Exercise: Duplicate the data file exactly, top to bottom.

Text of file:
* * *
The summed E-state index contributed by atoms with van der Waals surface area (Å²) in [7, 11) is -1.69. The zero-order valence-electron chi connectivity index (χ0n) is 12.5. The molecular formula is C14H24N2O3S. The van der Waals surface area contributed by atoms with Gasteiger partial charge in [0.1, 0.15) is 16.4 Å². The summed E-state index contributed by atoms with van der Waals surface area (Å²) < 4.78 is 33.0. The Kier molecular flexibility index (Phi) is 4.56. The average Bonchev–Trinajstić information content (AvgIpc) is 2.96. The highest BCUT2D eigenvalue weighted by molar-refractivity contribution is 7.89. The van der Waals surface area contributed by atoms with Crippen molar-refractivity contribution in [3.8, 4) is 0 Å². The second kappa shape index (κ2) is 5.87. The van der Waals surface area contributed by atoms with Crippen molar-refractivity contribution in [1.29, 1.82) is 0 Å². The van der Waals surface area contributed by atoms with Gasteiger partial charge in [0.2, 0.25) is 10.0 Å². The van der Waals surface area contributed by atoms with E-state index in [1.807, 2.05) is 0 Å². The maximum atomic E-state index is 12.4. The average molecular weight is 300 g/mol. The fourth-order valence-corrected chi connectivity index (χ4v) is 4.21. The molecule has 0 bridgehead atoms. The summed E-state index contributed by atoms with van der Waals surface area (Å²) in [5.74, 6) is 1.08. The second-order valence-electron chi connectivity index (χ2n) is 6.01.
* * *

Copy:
The summed E-state index contributed by atoms with van der Waals surface area (Å²) in [7, 11) is -1.69. The zero-order valence-electron chi connectivity index (χ0n) is 12.5. The molecular formula is C14H24N2O3S. The van der Waals surface area contributed by atoms with Gasteiger partial charge in [0.1, 0.15) is 16.4 Å². The summed E-state index contributed by atoms with van der Waals surface area (Å²) < 4.78 is 33.0. The Kier molecular flexibility index (Phi) is 4.56. The average Bonchev–Trinajstić information content (AvgIpc) is 2.96. The highest BCUT2D eigenvalue weighted by molar-refractivity contribution is 7.89. The van der Waals surface area contributed by atoms with Crippen molar-refractivity contribution in [3.8, 4) is 0 Å². The second kappa shape index (κ2) is 5.87. The van der Waals surface area contributed by atoms with Crippen molar-refractivity contribution in [1.29, 1.82) is 0 Å². The van der Waals surface area contributed by atoms with Gasteiger partial charge in [0.2, 0.25) is 10.0 Å². The van der Waals surface area contributed by atoms with E-state index in [1.807, 2.05) is 0 Å². The maximum atomic E-state index is 12.4. The average molecular weight is 300 g/mol. The fourth-order valence-corrected chi connectivity index (χ4v) is 4.21. The molecule has 0 bridgehead atoms. The summed E-state index contributed by atoms with van der Waals surface area (Å²) in [5.74, 6) is 1.08. The second-order valence-electron chi connectivity index (χ2n) is 6.01.